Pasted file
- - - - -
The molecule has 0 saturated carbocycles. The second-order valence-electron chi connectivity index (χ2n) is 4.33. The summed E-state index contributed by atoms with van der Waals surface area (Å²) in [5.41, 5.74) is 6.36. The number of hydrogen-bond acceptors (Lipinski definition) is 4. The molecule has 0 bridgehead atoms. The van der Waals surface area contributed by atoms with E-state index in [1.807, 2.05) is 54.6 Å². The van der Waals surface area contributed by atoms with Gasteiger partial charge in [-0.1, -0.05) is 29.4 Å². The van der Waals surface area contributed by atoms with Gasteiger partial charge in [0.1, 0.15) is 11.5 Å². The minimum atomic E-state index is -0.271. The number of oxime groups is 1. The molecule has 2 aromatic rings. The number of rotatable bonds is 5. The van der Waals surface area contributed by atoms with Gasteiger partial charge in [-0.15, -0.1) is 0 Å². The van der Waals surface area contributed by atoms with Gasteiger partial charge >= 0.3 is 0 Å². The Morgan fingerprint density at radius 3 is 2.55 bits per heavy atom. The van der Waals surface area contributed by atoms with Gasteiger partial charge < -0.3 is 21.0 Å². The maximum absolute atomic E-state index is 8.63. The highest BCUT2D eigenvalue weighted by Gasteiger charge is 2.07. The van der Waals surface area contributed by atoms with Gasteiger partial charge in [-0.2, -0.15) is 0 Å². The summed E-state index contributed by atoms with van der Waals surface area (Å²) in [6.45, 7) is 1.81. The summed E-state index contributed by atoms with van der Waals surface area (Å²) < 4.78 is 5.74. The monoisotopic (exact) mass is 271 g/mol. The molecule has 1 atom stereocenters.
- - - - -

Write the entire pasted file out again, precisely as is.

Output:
The molecule has 0 saturated carbocycles. The second-order valence-electron chi connectivity index (χ2n) is 4.33. The summed E-state index contributed by atoms with van der Waals surface area (Å²) in [5.41, 5.74) is 6.36. The number of hydrogen-bond acceptors (Lipinski definition) is 4. The molecule has 0 bridgehead atoms. The van der Waals surface area contributed by atoms with E-state index in [1.807, 2.05) is 54.6 Å². The van der Waals surface area contributed by atoms with Gasteiger partial charge in [-0.1, -0.05) is 29.4 Å². The van der Waals surface area contributed by atoms with Gasteiger partial charge in [0.1, 0.15) is 11.5 Å². The minimum atomic E-state index is -0.271. The number of oxime groups is 1. The molecule has 2 aromatic rings. The number of rotatable bonds is 5. The van der Waals surface area contributed by atoms with Gasteiger partial charge in [-0.15, -0.1) is 0 Å². The van der Waals surface area contributed by atoms with Gasteiger partial charge >= 0.3 is 0 Å². The Morgan fingerprint density at radius 3 is 2.55 bits per heavy atom. The van der Waals surface area contributed by atoms with Gasteiger partial charge < -0.3 is 21.0 Å². The maximum absolute atomic E-state index is 8.63. The highest BCUT2D eigenvalue weighted by Gasteiger charge is 2.07. The van der Waals surface area contributed by atoms with Gasteiger partial charge in [-0.2, -0.15) is 0 Å². The summed E-state index contributed by atoms with van der Waals surface area (Å²) in [6.45, 7) is 1.81. The summed E-state index contributed by atoms with van der Waals surface area (Å²) < 4.78 is 5.74. The monoisotopic (exact) mass is 271 g/mol. The molecule has 1 atom stereocenters.